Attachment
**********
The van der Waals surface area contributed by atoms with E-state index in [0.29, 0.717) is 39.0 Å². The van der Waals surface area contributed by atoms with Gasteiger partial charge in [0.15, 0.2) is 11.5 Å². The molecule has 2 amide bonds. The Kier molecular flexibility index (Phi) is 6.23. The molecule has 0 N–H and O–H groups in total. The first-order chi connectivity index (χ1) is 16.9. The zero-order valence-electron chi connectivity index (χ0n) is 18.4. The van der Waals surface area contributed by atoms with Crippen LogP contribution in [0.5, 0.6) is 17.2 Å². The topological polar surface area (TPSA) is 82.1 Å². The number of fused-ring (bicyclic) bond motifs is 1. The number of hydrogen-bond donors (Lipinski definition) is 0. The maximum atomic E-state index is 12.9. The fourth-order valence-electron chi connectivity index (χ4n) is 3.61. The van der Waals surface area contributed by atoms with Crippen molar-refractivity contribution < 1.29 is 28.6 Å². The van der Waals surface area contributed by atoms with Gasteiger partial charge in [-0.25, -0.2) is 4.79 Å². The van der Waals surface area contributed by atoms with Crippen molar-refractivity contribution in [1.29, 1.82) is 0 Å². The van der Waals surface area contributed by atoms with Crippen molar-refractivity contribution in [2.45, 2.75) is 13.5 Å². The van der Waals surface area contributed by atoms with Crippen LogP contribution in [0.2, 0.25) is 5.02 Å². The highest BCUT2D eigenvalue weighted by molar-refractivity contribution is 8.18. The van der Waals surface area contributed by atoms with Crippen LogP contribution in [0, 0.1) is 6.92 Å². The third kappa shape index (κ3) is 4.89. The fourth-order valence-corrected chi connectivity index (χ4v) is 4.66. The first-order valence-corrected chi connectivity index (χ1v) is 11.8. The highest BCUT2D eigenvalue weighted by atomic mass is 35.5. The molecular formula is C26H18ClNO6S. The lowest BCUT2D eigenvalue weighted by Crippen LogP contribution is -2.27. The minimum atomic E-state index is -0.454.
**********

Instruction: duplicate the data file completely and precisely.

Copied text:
The van der Waals surface area contributed by atoms with E-state index in [0.29, 0.717) is 39.0 Å². The van der Waals surface area contributed by atoms with Gasteiger partial charge in [0.15, 0.2) is 11.5 Å². The molecule has 2 amide bonds. The Kier molecular flexibility index (Phi) is 6.23. The molecule has 0 N–H and O–H groups in total. The first-order chi connectivity index (χ1) is 16.9. The zero-order valence-electron chi connectivity index (χ0n) is 18.4. The van der Waals surface area contributed by atoms with Crippen LogP contribution in [0.5, 0.6) is 17.2 Å². The topological polar surface area (TPSA) is 82.1 Å². The number of fused-ring (bicyclic) bond motifs is 1. The number of hydrogen-bond donors (Lipinski definition) is 0. The maximum atomic E-state index is 12.9. The fourth-order valence-electron chi connectivity index (χ4n) is 3.61. The van der Waals surface area contributed by atoms with Crippen molar-refractivity contribution < 1.29 is 28.6 Å². The van der Waals surface area contributed by atoms with Gasteiger partial charge in [-0.25, -0.2) is 4.79 Å². The van der Waals surface area contributed by atoms with Crippen molar-refractivity contribution in [1.29, 1.82) is 0 Å². The van der Waals surface area contributed by atoms with Crippen molar-refractivity contribution in [2.45, 2.75) is 13.5 Å². The van der Waals surface area contributed by atoms with Crippen LogP contribution in [0.2, 0.25) is 5.02 Å². The highest BCUT2D eigenvalue weighted by molar-refractivity contribution is 8.18. The van der Waals surface area contributed by atoms with Crippen LogP contribution in [0, 0.1) is 6.92 Å². The third kappa shape index (κ3) is 4.89. The fourth-order valence-corrected chi connectivity index (χ4v) is 4.66. The first-order valence-corrected chi connectivity index (χ1v) is 11.8. The highest BCUT2D eigenvalue weighted by atomic mass is 35.5. The molecular formula is C26H18ClNO6S. The lowest BCUT2D eigenvalue weighted by Crippen LogP contribution is -2.27. The minimum atomic E-state index is -0.454.